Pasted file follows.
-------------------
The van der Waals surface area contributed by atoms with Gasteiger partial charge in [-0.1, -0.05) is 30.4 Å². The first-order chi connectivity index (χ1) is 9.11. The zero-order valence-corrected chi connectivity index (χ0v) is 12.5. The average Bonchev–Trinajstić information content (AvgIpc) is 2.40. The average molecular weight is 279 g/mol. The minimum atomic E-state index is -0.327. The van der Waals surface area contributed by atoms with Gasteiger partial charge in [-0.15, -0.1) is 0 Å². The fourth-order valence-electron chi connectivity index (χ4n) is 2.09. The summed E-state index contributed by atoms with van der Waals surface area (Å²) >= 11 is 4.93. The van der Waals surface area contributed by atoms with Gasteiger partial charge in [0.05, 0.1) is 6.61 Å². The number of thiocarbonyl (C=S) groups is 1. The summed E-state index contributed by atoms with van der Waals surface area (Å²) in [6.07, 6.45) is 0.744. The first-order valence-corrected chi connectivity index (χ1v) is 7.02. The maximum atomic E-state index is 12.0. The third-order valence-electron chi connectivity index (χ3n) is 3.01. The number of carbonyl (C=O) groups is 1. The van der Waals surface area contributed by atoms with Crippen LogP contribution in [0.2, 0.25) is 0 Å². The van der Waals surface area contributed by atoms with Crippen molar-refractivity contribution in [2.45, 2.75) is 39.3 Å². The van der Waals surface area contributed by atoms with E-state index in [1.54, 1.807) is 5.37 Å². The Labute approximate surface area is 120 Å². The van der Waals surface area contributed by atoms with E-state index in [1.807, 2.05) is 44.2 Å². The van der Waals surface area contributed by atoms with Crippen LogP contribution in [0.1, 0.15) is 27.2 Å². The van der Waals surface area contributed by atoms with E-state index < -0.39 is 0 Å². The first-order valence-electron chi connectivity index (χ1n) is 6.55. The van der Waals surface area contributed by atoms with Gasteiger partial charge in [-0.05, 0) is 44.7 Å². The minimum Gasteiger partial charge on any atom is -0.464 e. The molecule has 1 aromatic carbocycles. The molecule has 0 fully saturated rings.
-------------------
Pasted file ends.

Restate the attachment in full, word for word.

The van der Waals surface area contributed by atoms with Gasteiger partial charge in [-0.1, -0.05) is 30.4 Å². The first-order chi connectivity index (χ1) is 9.11. The zero-order valence-corrected chi connectivity index (χ0v) is 12.5. The average Bonchev–Trinajstić information content (AvgIpc) is 2.40. The average molecular weight is 279 g/mol. The minimum atomic E-state index is -0.327. The van der Waals surface area contributed by atoms with Gasteiger partial charge in [-0.15, -0.1) is 0 Å². The fourth-order valence-electron chi connectivity index (χ4n) is 2.09. The summed E-state index contributed by atoms with van der Waals surface area (Å²) >= 11 is 4.93. The van der Waals surface area contributed by atoms with Gasteiger partial charge in [0.05, 0.1) is 6.61 Å². The number of thiocarbonyl (C=S) groups is 1. The summed E-state index contributed by atoms with van der Waals surface area (Å²) in [6.07, 6.45) is 0.744. The first-order valence-corrected chi connectivity index (χ1v) is 7.02. The maximum atomic E-state index is 12.0. The third-order valence-electron chi connectivity index (χ3n) is 3.01. The number of carbonyl (C=O) groups is 1. The van der Waals surface area contributed by atoms with Crippen LogP contribution in [0.2, 0.25) is 0 Å². The van der Waals surface area contributed by atoms with Crippen molar-refractivity contribution in [2.45, 2.75) is 39.3 Å². The van der Waals surface area contributed by atoms with E-state index in [1.54, 1.807) is 5.37 Å². The Labute approximate surface area is 120 Å². The van der Waals surface area contributed by atoms with E-state index in [1.807, 2.05) is 44.2 Å². The van der Waals surface area contributed by atoms with Crippen LogP contribution in [0.1, 0.15) is 27.2 Å². The van der Waals surface area contributed by atoms with E-state index < -0.39 is 0 Å². The first-order valence-electron chi connectivity index (χ1n) is 6.55. The van der Waals surface area contributed by atoms with Gasteiger partial charge in [-0.05, 0) is 44.7 Å². The minimum Gasteiger partial charge on any atom is -0.464 e. The molecule has 1 aromatic carbocycles. The molecule has 0 fully saturated rings.